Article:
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Privacy and DNC Regulations Boost Call for Marketing Automation
The company's Marketing Automation 4 allows marketing staff to focus campaigns on highly targeted customer segments, while operating under the constraints of company-wide privacy rules.
Posted May 17, 2004
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Responding to growing pressure from legislators and customers, SAS has launched Marketing Automation 4, a new version of the company's analytical suite for marketing professionals. Running on the company's recently launched SAS 9 Intelligence Platform, the new version allows marketing staff to focus campaigns on highly targeted customer segments, while operating under the constraints of company-wide privacy rules, as well as shared data like DNC lists. Unlike relying on a decision support analyst to conduct one-off customer segmentation for any given campaign, integrated marketing automation solutions allow companies to streamline the process, from number crunching to campaign fulfillment, and to provide integrated reporting of multiple campaigns over time. SAS continues its drive with its marketing automation product to bring its analytical tools--long considered powerful, but geared toward statisticians--to business users with limited statistical backgrounds. "SAS has always been the Cadillac, if not the Rolls Royce, of the analysis industry, and the problem there is you have to know how to drive it," says Chris Selland, vice president of sell-side research, The Aberdeen Group. The company says it engaged interface experts to work with marketing organizations at large corporations to understand their needs and workflow, and as a result, has moved more functionality to a browser interface that gives business users the view they need to be productive. "One of the big things we are trying to do here is have this completely integrated into SAS, but at the same time make it much more Web-based, so it could be accessible to more marketing people," says SAS CEO Jim Goodnight, Ph.D. Randy Betancourt, director of product strategy at SAS, says that without better access to analytical tools marketers often fall back on cruder methods, such as demographic clustering, which says nothing about the customer relationship over time. "They generally look at age, income, and zip code, but there are those of the opinion that statistics can improve targeting," Betancourt says.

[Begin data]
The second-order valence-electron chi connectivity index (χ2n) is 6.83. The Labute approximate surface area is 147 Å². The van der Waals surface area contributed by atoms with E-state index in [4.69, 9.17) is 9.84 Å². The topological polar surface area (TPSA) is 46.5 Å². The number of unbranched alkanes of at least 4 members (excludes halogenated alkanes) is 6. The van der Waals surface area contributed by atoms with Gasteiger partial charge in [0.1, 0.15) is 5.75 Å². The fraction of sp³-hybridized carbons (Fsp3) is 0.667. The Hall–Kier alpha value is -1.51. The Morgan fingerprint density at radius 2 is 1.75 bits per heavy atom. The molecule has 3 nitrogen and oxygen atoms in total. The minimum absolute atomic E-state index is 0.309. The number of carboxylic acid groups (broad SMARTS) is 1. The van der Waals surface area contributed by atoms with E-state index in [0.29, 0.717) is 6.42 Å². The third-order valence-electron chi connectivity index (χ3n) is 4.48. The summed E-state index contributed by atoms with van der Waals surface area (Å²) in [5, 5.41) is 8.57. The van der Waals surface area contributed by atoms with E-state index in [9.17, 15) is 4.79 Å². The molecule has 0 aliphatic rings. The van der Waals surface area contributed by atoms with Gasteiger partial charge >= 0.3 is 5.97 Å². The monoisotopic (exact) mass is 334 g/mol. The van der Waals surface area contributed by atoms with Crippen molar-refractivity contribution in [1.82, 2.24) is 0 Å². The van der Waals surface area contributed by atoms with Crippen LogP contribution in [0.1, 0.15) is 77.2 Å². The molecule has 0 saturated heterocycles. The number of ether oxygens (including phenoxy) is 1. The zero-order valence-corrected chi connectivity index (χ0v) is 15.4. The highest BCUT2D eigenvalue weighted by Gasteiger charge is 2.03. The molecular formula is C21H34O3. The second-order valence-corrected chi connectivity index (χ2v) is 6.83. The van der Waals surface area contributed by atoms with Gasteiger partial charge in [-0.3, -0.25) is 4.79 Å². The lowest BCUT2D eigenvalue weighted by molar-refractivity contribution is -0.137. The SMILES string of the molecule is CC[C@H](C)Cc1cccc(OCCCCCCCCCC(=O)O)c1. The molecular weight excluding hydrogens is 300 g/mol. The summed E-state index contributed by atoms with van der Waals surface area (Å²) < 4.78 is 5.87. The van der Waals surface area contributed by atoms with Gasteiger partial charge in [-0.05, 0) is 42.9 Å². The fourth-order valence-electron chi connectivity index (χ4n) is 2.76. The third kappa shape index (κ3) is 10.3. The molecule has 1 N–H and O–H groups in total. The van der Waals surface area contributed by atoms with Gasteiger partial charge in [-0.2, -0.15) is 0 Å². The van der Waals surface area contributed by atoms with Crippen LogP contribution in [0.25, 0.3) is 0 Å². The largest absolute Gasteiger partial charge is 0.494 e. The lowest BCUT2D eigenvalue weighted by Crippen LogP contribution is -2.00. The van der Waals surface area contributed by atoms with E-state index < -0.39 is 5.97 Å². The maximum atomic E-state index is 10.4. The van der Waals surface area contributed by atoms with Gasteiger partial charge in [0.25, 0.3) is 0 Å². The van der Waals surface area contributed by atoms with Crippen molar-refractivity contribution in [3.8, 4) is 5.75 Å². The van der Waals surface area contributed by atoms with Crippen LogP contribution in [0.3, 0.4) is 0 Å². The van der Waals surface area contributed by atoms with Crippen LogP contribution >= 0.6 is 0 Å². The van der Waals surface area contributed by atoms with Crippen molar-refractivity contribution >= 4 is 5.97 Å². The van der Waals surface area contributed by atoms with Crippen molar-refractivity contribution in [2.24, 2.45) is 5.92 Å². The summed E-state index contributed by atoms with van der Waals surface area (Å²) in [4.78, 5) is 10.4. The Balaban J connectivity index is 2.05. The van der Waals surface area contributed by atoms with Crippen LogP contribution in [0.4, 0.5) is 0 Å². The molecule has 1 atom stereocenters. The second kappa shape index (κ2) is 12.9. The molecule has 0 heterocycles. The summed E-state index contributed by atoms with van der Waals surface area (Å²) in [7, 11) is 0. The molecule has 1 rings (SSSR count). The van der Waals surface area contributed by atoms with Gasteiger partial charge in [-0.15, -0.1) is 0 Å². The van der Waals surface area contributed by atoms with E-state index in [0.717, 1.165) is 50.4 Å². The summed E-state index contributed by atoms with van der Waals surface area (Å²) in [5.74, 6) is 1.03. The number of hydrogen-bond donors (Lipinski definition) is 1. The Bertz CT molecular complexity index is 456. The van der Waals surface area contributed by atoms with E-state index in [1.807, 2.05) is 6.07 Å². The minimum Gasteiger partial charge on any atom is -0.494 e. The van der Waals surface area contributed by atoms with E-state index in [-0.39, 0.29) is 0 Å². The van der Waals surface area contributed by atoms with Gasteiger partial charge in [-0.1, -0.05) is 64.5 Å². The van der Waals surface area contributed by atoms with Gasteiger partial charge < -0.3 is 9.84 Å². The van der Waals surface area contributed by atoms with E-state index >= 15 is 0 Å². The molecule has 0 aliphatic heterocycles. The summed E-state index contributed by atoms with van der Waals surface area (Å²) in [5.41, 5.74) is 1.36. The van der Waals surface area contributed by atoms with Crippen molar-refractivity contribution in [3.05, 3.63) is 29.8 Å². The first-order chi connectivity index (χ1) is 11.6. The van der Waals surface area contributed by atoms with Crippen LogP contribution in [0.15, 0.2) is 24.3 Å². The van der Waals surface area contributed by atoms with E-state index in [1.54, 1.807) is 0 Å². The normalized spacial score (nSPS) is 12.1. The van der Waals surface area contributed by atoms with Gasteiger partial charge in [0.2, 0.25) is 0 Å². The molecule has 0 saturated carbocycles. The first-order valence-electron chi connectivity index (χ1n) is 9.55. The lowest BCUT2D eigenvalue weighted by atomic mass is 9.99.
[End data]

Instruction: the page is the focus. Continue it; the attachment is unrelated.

Not surprising, SAS has focused more strongly on building the analytical rather than the operational side of its marketing automation product. Best-in-breed operational functionality, such as budget tracking and staff resource management, is often covered by other vendors' marketing resource management solutions. SAS has been building its presence in analytical marketing automation for years. The company bought marketing automation developer Intrinsic in 2001 for its solution, which was already heavily based on the SAS platform. Selland cautions that even the most advanced analytical platforms cannot improve customer relationships without a solid, steady base of reliable information about clients and services. "Marketers are under a ton of pressure these days to show return and allocate dollars effectively," he says, "and if you don't have customer data well organized, you can't use these capabilities."
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